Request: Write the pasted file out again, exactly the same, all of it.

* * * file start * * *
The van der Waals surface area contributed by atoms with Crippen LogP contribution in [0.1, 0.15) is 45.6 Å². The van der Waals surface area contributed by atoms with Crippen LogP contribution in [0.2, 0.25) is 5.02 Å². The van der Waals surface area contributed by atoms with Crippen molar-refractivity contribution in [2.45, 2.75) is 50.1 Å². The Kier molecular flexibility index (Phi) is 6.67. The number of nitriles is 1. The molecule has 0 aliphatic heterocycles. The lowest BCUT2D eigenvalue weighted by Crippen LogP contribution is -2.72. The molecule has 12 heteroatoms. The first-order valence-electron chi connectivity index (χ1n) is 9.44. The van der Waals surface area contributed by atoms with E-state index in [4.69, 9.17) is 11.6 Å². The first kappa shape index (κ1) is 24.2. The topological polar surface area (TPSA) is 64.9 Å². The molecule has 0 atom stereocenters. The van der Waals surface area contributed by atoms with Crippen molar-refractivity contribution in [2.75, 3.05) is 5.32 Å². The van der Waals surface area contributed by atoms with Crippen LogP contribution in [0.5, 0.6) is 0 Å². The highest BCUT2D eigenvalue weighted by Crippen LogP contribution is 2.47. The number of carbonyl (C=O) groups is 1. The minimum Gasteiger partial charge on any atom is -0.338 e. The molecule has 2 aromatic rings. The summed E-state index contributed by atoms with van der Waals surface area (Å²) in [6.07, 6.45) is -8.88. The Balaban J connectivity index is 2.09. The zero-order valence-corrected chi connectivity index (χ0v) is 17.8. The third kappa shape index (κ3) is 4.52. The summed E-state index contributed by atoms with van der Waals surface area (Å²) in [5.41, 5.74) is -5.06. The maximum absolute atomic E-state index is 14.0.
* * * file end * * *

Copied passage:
The van der Waals surface area contributed by atoms with Crippen LogP contribution in [0.1, 0.15) is 45.6 Å². The van der Waals surface area contributed by atoms with Crippen LogP contribution in [0.2, 0.25) is 5.02 Å². The van der Waals surface area contributed by atoms with Crippen molar-refractivity contribution in [2.45, 2.75) is 50.1 Å². The Kier molecular flexibility index (Phi) is 6.67. The number of nitriles is 1. The molecule has 0 aliphatic heterocycles. The lowest BCUT2D eigenvalue weighted by Crippen LogP contribution is -2.72. The molecule has 12 heteroatoms. The first-order valence-electron chi connectivity index (χ1n) is 9.44. The van der Waals surface area contributed by atoms with E-state index in [4.69, 9.17) is 11.6 Å². The first kappa shape index (κ1) is 24.2. The topological polar surface area (TPSA) is 64.9 Å². The molecule has 0 atom stereocenters. The van der Waals surface area contributed by atoms with Crippen molar-refractivity contribution in [2.75, 3.05) is 5.32 Å². The van der Waals surface area contributed by atoms with Crippen LogP contribution in [0.5, 0.6) is 0 Å². The highest BCUT2D eigenvalue weighted by Crippen LogP contribution is 2.47. The number of carbonyl (C=O) groups is 1. The minimum Gasteiger partial charge on any atom is -0.338 e. The molecule has 2 aromatic rings. The summed E-state index contributed by atoms with van der Waals surface area (Å²) in [6.07, 6.45) is -8.88. The Balaban J connectivity index is 2.09. The zero-order valence-corrected chi connectivity index (χ0v) is 17.8. The third kappa shape index (κ3) is 4.52. The summed E-state index contributed by atoms with van der Waals surface area (Å²) in [5.41, 5.74) is -5.06. The maximum absolute atomic E-state index is 14.0.